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Thursday, June 18, 2015


The UN Security Council is meeting today to hold a public debate on the latest United Nations report on children and armed conflict.

This is, of course, a laudable topic for public debate... especially by so august a body [cough].

But as usual, the debate will be focusing on Israel; specifically on the impact on Palestinian children of the 2014 war in Gaza.

In the report, UN Secretary-General Ban Ki-moon is quoted as saying "the unprecedented and unacceptable scale of the impact on children in 2014 raises grave concerns about Israel's compliance with international humanitarian law ... (and) excessive use of force." [source]

Let's forget, for the moment, that the report ignores the effect on Israeli children of the thousands of missiles and mortars that were deliberately fired towards Israeli population centers before and during the 2014 Gaza war.

What really deserves notice in Ban Ki-moon's statement is the word 'unprecedented'.

If you aren't sure what it means, I'm nothing, if not a giver:

  1. never done or known before.

I can forgive the U.N. Secretary General having a tenuous grasp of English.  After all, he is not a native speaker of the language, and was only posted to English speaking countries for 42 of the 45 years his diplomatic career has spanned (the non-English speaking countries being Austria and Slovenia, respectively... although one could argue that during those non-English-speaking postings the lingua franca of his work and social life was still likely English since, according to his biography, he doesn't speak German or any of the dozens of Balkan languages). [source]

However, one would expect that the Secretary General of the United Nations, who holds a bachelor's degree in International Relations from Seoul National University, and a Master of Public Administration from the John F. Kennedy School of Government at Harvard University, to have a passing knowledge of human history and the devastating effects of warfare on civilian populations.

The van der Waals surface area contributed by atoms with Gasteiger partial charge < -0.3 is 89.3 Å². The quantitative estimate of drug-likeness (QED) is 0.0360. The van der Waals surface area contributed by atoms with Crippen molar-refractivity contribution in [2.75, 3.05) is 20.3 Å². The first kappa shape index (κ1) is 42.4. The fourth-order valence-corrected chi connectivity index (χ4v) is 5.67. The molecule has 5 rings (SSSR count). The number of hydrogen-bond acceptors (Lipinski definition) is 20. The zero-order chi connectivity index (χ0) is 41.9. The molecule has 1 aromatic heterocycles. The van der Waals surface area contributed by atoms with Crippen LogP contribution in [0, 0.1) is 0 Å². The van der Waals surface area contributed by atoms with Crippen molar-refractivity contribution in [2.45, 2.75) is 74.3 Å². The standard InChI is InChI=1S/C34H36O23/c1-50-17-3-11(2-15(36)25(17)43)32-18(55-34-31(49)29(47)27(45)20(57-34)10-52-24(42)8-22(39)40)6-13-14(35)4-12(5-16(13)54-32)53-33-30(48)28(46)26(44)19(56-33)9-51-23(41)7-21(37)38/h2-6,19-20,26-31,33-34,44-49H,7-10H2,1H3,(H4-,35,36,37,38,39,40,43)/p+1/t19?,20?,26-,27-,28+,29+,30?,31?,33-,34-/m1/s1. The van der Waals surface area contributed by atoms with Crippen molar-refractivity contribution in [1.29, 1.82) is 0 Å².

But even if he managed to skip those classes in school, it is inconceivable that someone who, at the age of six, was forced to flee with his family to live on a remote mountainside for much of the Korean War, has absolutely no recollection of the devastation that conflict inflicted on the children of the Korean Peninsula. [source]

Unfortunately, this sorry little excuse for a career diplomat has gone on record before the most prestigious and influential international body in the world (which he leads), stating that never before in the annals of recorded history, has any military power inflicted so much suffering and devastation on the children of its enemy during an armed conflict, as Israel did on the Palestinians of Gaza in 2014. 

That is what unprecedented means.  

You keep using that word. I do not think it means what you think it means.

Posted by David Bogner on June 18, 2015 | Permalink


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Not just unprecedented. Absolutely, totally, and in all other ways, unprecedented.

Posted by: Eliezer Eisenberg | Jun 18, 2015 9:02:14 PM

Ban-Ki-Moon is correct in his usage. It is unprecendented that Jews should be able to inflict casualties upon those who would try to kill them. The fact that Jews fight back these days, rather than quietly going to the cross, makes the world very uncomfortable.

I am less frustrated with Ban Ki Moon than with Benjamin Netanyahu. If we are going to face these accusations no matter what, why do we pull our punches?

Posted by: Rich | Jun 21, 2015 9:01:03 PM

What`s unprecedented is the restraint Israel has always shown when faced with barrages of missiles fired at its civilian population. No other country with the ability to respond in kind would hold back.

Posted by: Ed | Jun 22, 2015 5:59:07 PM

If Israel will be held accountable no matter what it does I agree level gaza and be done with it once and for all and not have to revisit the same war again and again.

Posted by: dave | Jun 23, 2015 12:55:39 AM

Welcome back from hiatus!
Without a word from you since Yom Yerushalayim, I was suffering Treppenwitz withdrawal.
There's not much to add to the above other than, while it would be nice to turn Aza into the worlds largest beach, absent the use of Weapons of Mass Destruction emanating from there, we're not going to do it.
....and if such a disaster were to occur, I wonder if even then we'd do what was necessary.
I thought "Turn the other cheek" was a Christian virtue.

Posted by: Michael Harbater | Jun 23, 2015 3:19:56 PM

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